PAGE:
A Rescue Mission
Dave Patty | November 2014
On platform #1 of the Prague main train station stands a bronze statue of a short man with two small children. I get choked up every time I see it.
In 1939, shortly after Hitler annexed the western portion of Czechoslovakia, a London stockbroker by the name of Nicholas Winton became concerned for the safety of Jewish children living in Prague.
Finding British families who would take the endangered children into foster care, Winton organized transport trains of children from Prague to London. The day before the ninth transport was to leave, Hitler invaded Poland. The final train departed the station with 250 children on board, but never made it to England. All of those children perished.
Still, because of the previous transports, 669 children were saved. One of those was a boy named Tom Graumann. After adoption into a British family, Tom heard the gospel, put his faith in Christ, and now lives in Denver, Colorado. He is 83 years old.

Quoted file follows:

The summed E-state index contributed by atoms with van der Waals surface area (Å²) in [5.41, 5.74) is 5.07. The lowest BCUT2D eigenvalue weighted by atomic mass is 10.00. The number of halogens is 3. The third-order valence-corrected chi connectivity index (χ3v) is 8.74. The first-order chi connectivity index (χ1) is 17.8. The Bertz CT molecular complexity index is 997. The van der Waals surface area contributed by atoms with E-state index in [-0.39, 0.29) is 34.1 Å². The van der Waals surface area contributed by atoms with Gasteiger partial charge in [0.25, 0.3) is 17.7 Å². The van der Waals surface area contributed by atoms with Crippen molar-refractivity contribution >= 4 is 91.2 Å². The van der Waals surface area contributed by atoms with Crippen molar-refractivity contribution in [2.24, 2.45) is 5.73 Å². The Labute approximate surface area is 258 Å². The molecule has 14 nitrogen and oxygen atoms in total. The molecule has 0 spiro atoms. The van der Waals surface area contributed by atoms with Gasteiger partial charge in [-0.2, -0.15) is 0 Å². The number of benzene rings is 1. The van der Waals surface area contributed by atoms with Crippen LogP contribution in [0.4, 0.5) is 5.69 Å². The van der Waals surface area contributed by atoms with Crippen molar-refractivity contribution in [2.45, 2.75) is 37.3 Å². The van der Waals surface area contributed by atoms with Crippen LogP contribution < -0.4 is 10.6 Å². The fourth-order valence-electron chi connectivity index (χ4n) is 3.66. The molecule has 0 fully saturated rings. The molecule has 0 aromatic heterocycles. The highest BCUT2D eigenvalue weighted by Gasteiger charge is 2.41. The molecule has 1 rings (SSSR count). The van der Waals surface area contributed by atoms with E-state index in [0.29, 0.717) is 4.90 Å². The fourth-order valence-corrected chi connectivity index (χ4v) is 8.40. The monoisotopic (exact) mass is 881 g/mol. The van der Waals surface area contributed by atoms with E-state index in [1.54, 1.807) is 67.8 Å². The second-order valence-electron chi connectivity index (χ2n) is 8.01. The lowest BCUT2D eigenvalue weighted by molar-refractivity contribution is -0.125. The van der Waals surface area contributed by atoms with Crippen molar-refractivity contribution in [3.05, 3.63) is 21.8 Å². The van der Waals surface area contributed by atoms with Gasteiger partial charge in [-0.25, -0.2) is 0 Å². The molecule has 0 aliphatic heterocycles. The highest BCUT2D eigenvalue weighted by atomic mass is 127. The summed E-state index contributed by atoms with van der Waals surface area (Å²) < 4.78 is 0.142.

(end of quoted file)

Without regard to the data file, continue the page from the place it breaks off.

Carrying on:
This month, Tom is back in the Czech Republic telling his story as part of our “Exit Tour” in Czech and Slovakia. Traveling with a rock band and youth speakers, our Exit team has been able to take the gospel to over 200 high schools in the Czech Republic, Poland, and Slovakia, reaching over 60,000 young people. Tom tells his story of being “twice saved”, once from the destructive plans of Hitler, the second time from the eternal condemnation of sin.
Amazingly, we still have freedom to share the gospel of Jesus Christ in public high schools.
Nicholas Winton is also still alive, and on October 28th, he received the “Order of the White Lion” from the Czech president, the highest state honor awarded by the Czech Republic. He is 105 years old.
Both of these are unlikely men to be involved in a rescue mission. You and I are unlikely too, and yet we know a Savior who opened the way to eternal life. I hope you feel the same sense of urgency for the young people of Central and Eastern Europe that I do.
We don’t know when the last train will depart.